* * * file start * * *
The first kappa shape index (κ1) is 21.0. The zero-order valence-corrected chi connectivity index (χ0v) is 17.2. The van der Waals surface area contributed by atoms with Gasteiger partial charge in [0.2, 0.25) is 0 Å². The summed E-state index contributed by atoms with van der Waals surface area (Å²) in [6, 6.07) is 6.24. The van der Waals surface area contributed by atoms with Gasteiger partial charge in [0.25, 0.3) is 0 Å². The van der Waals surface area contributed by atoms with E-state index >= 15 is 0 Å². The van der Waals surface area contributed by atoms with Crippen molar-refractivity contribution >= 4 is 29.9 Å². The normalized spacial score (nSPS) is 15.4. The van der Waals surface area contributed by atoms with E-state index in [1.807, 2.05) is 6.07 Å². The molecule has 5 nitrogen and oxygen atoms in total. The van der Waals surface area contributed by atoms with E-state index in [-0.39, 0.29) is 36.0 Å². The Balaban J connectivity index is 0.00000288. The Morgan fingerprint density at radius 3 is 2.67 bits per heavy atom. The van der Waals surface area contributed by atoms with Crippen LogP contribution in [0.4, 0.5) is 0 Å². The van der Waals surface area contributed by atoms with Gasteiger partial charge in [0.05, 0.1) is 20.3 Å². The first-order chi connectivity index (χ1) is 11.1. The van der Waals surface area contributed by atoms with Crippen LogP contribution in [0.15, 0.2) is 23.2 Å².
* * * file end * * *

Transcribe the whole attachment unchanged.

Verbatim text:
The first kappa shape index (κ1) is 21.0. The zero-order valence-corrected chi connectivity index (χ0v) is 17.2. The van der Waals surface area contributed by atoms with Gasteiger partial charge in [0.2, 0.25) is 0 Å². The summed E-state index contributed by atoms with van der Waals surface area (Å²) in [6, 6.07) is 6.24. The van der Waals surface area contributed by atoms with Gasteiger partial charge in [0.25, 0.3) is 0 Å². The van der Waals surface area contributed by atoms with E-state index >= 15 is 0 Å². The van der Waals surface area contributed by atoms with Crippen molar-refractivity contribution >= 4 is 29.9 Å². The normalized spacial score (nSPS) is 15.4. The van der Waals surface area contributed by atoms with E-state index in [1.807, 2.05) is 6.07 Å². The molecule has 5 nitrogen and oxygen atoms in total. The van der Waals surface area contributed by atoms with E-state index in [-0.39, 0.29) is 36.0 Å². The Balaban J connectivity index is 0.00000288. The Morgan fingerprint density at radius 3 is 2.67 bits per heavy atom. The van der Waals surface area contributed by atoms with Crippen LogP contribution in [0.4, 0.5) is 0 Å². The van der Waals surface area contributed by atoms with Gasteiger partial charge in [0.05, 0.1) is 20.3 Å². The first-order chi connectivity index (χ1) is 11.1. The van der Waals surface area contributed by atoms with Crippen LogP contribution in [0.15, 0.2) is 23.2 Å².